Film review: Bad Education

This astute and morally complex true-life drama takes a satirical look at the insidiousness of the financial corruption which continues to seep into every aspect of modern society.

Based on the shocking real-life embezzlement scandal of the early 2000s, Bad Education stars Hugh Jackman as Frank Tassone, beloved superintendent of Roslyn School District in Long Island, New York. He and his staff are proud that their district is considered one of the best in the country, and they’re well on their way to becoming number one. When Frank’s long-time friend and colleague Pam (Allison Janney) is implicated in the embezzlement of funds from the school system, following an investigation by student reporter Rachel (Geraldine Viswanathan), he goes into panic mode. Any drop in the school’s standing would mean local property values would plummet. But, as the spotlight is shone brighter upon the educational kingdom reigned over by Frank, his carefully crafted veneer of upstanding authority begins to peel away.

In a career-topping performance, Jackman completely embodies the flawed and fascinating central figure. There are lovely, inspired little details in the way he carries and presents himself to the outside world, and how he preens in the mirror to make sure his appearance is as immaculate as his public persona. His performance is one of lived-in nuance, transcending what could easily have veered into caricature.

Director Cory Finley has followed up his disquieting debut Thoroughbreds with a mature, multi-layered drama which, much like the man it examines, is beautifully constructed. The delicate ebb and flow of the action works skilfully to blur the lines of truth, and unveils information which makes us reflect differently on what we’ve just seen.

Working with a sharp script by Mike Makowsky, Finley manages to conjure a near-perfect tone which captures the absurd anxiety boiling and building under the story. He plays up the more jaw-dropping moments of this sometimes unbelievable true story, to the point where it has shades of a horror film. But at the same time it’s never allowed to slip over into any sort of glib parody, marrying righteous suspicion about the characters’ actions with empathy towards them as people.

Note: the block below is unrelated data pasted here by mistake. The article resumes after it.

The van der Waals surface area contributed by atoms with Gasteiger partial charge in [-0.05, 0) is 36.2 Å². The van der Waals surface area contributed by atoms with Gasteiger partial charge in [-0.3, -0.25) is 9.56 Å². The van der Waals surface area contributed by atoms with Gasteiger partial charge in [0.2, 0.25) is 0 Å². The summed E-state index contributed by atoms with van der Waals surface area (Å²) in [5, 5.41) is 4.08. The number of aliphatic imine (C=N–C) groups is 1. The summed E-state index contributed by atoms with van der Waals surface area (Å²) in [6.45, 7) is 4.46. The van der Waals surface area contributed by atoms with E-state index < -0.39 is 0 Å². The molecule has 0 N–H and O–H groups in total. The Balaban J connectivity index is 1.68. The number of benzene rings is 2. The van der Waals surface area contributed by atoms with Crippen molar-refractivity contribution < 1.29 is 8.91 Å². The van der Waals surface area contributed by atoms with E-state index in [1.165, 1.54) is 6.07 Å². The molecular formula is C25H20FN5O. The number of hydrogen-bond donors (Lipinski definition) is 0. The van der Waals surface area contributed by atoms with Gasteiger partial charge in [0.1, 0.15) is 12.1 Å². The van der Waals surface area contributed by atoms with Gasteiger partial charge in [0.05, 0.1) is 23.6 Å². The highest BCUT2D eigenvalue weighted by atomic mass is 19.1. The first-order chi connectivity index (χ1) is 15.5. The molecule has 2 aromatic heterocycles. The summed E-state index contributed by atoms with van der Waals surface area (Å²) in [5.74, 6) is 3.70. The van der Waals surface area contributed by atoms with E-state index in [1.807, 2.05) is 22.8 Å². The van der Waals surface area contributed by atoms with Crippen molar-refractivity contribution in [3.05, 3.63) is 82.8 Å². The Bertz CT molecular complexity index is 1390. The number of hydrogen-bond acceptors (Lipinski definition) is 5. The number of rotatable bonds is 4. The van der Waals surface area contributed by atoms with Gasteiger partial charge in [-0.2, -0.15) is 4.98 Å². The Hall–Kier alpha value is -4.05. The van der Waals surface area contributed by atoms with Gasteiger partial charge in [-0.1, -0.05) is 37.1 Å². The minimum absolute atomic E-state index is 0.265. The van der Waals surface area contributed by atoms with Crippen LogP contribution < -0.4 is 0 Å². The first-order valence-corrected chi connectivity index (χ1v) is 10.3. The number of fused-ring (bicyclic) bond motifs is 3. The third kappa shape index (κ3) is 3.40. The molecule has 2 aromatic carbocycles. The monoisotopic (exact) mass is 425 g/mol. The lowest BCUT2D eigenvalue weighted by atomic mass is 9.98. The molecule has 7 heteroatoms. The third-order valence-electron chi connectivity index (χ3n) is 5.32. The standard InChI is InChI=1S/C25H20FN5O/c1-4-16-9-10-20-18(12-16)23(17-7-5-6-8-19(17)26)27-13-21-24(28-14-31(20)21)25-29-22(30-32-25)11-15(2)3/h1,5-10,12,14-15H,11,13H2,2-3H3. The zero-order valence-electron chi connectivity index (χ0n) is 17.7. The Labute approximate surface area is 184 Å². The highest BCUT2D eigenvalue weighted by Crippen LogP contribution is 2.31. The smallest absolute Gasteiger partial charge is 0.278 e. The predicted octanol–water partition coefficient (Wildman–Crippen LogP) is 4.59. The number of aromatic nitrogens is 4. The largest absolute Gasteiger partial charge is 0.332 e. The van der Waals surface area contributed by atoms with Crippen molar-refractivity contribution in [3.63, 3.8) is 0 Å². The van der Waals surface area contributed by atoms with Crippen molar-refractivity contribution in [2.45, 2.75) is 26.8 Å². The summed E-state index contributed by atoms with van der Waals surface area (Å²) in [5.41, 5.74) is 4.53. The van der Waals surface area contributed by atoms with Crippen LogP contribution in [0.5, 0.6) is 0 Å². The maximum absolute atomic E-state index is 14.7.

However, the real key to why Bad Education works so well is that it never portrays Frank as a one-dimensional villain – he clearly cares about his students, and about making his district the best that it can be. Watching those values becoming twisted by insidious self-interest and blindness to wrongdoing is absolutely fascinating. The compelling drama here lives in those morally ambiguous shades of grey.

Bad Education is available now on Sky Cinema.



You May Also Like

Netflix’s Disclosure: reminds us what needs to change to bolster the marginalised trans community.

This feature discusses transphobia and transphobic hate crime. Do you know that feeling when ...

Scotland loves anime


Now in its 9th year, the Scotland Loves Anime Film Festival has been going ...

FILM – Local Cinema Clubs

Cinema Clubs in Glasgow and Edinburgh   Back in the 70s, in places such ...

Taiwan Film Festival, Edinburgh, 2020

For a nomadic festival like the Taiwan Film Festival, Edinburgh, a move to digital ...

Film Review: Parasite

PARASITE Sometimes a film comes along that captures something crucial and powerful, resonating with the ...

Film Review – Dirt Music

SNACK at The Glasgow Film Festival 2020 Dirt Music Tim Winton’s Booker Prize-shortlisted 2002 ...

Film Review – Wild Rose

If there was ever an almost PG-rating advert for the wonders of Glasgow, Scottish ...

The (Not) Gay Movie Club: Auntie Mame

When I think of classic gay cinema, it strikes me that the films I ...

Film Review – A White, White Day

SNACK at The Glasgow Film Festival 2020 A White, White Day Part of the ...


 Get your weekly guide to the best events in Scotland.

Plus: offers, competitions, discounts and loads more.

SuperPlus: be the first to see our digital editions.